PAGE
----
Standard of Review
Because we are reviewing the District Court’s order granting the motion to dismiss under Federal Rule of Civil Procedure 12(b)(6), we adopt the standard of review applicable in such cases. “We review de novo a district court’s dismissal of a complaint pursuant to Rule 12(b)(6), construing the complaint liberally, accepting all factual allegations in the complaint as true, and drawing all reasonable inferences in the plaintiff’s favor.” Chambers v. Time Warner, Inc., 282 F.3d 147, 152 (2d Cir. 2002). To survive a motion to dismiss under Rule 12(b)(6), the complaint must plead “enough facts to state a claim to relief that is plausible on its face.”Bell Atl. Corp. v. Twombly, 550 U.S. 544, 570 (2007). A claim has “facial plausibility when the plaintiff pleads factual content that allows the court to draw the reasonable inference that the defendant is liable for the misconduct alleged.” Ashcroft v. Iqbal, 129 S. Ct. 1937, 1949
(2009). Although all allegations contained in the complaint are assumed to be true, this tenet is “inapplicable to legal conclusions.” Id.

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Substantive Issues
By the December 8, 2008, Order, the District Court dismissed the claims against Wylie and Blatchley on the bases of sovereign immunity and absolute prosecutorial immunity. We affirm the judgment for substantially the reasons stated in the opinion of the District Court. See Amaker v. Clinton Cnty., No. 8:08-cv-00058, 2008 WL 5157442 (N.D.N.Y. Dec. 8, 2008).

With respect to the claims against Wylie and Blatchley in their official capacities, the District Court correctly held that they benefitted from New York’s Eleventh Amendment immunity against suit. See Ying Jing Gan v. City of New York, 996 F.2d 522, 529 (2d Cir. 1993) (“To the extent that [a § 1983] claim is asserted against the state official in his official capacity, he may assert the state’s Eleventh Amendment immunity against suit. . . .”).

With respect to Amaker’s individual-capacity claims against Wylie and Blatchley, the District Court correctly held that they were entitled to absolute prosecutorial immunity. It is well settled that prosecutors performing prosecutorial activities that are “intimately associated with the judicial phase of the criminal process” are entitled to absolute immunity from an action for damages under § 1983 Imbler v. Pachtman, 424 U.S. 409, 430 (1976). The alleged actions taken by Wylie and Blatchley in this case — the decision to prosecute, the selection of the charge, and the decision not to dismiss the charge — clearly fall within the scope of activities that are “intimately associated with the judicial phase of the criminal process.” Id.; see also id. at 431 (extending absolute immunity for “initiating a prosecution”); Taylor v. Kavanagh, 640 F.2d 450, 453 (2d Cir. 1981) (extending absolute immunity for negotiating a guilty plea); Powers v. Coe, 728 F.2d 97, 103-04 (2d Cir. 1984) (extending absolute immunity for entering an agreement not to prosecute). Furthermore, as we observed in Ying Jing Gan, “the question of whether or not to institute a prosecution necessarily encompasses the question of precisely what charges will or will not be made.”996 F.2d at 530. Amaker’s argument on appeal that Wylie and Blatchley acted outside their prosecutorial capacities by advising an investigator on Amaker’s second arrest fails because Amaker did not include this allegation in her complaint.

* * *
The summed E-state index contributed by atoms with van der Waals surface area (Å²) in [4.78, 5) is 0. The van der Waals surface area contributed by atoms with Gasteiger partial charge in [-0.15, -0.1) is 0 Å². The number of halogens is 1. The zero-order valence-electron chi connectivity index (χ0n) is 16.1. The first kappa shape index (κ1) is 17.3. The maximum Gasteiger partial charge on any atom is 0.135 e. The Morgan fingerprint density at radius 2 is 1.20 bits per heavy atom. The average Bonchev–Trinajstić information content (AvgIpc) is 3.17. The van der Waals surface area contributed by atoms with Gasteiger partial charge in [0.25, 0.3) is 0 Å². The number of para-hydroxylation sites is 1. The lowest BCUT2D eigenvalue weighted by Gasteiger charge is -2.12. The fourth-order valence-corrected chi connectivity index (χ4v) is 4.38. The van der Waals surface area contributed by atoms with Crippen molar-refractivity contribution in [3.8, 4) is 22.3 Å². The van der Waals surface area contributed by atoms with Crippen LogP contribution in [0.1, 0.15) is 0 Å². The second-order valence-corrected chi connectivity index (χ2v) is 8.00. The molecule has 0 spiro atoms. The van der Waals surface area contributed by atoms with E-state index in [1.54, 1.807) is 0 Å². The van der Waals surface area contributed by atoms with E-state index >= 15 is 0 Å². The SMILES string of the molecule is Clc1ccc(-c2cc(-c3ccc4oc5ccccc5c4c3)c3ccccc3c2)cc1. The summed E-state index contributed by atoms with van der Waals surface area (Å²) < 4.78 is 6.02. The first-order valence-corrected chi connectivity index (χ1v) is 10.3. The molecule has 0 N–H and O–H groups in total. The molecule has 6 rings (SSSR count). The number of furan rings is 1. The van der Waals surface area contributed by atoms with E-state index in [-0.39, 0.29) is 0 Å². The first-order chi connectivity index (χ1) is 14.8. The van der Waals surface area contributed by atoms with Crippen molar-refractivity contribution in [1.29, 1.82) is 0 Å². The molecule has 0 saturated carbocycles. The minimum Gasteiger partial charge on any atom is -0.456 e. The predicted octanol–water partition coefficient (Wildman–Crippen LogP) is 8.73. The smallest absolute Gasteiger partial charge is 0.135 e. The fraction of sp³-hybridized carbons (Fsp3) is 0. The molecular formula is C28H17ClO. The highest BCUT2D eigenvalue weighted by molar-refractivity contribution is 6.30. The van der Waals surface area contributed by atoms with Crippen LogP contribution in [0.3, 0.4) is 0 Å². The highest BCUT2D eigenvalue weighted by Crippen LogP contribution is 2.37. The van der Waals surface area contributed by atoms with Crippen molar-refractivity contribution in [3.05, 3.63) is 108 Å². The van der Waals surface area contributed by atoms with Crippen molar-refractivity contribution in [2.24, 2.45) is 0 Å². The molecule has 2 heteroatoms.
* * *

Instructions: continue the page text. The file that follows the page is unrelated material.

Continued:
CONCLUSION
We reject all of Amaker’s claims on appeal. Accordingly, the judgment of the District Court is AFFIRMED.

[2] As a result of an apparent oversight, the District Court also granted summary judgment in favor of Wylie and Blatchley, despite the fact that they had already been dismissed from the case and had not moved for summary judgment.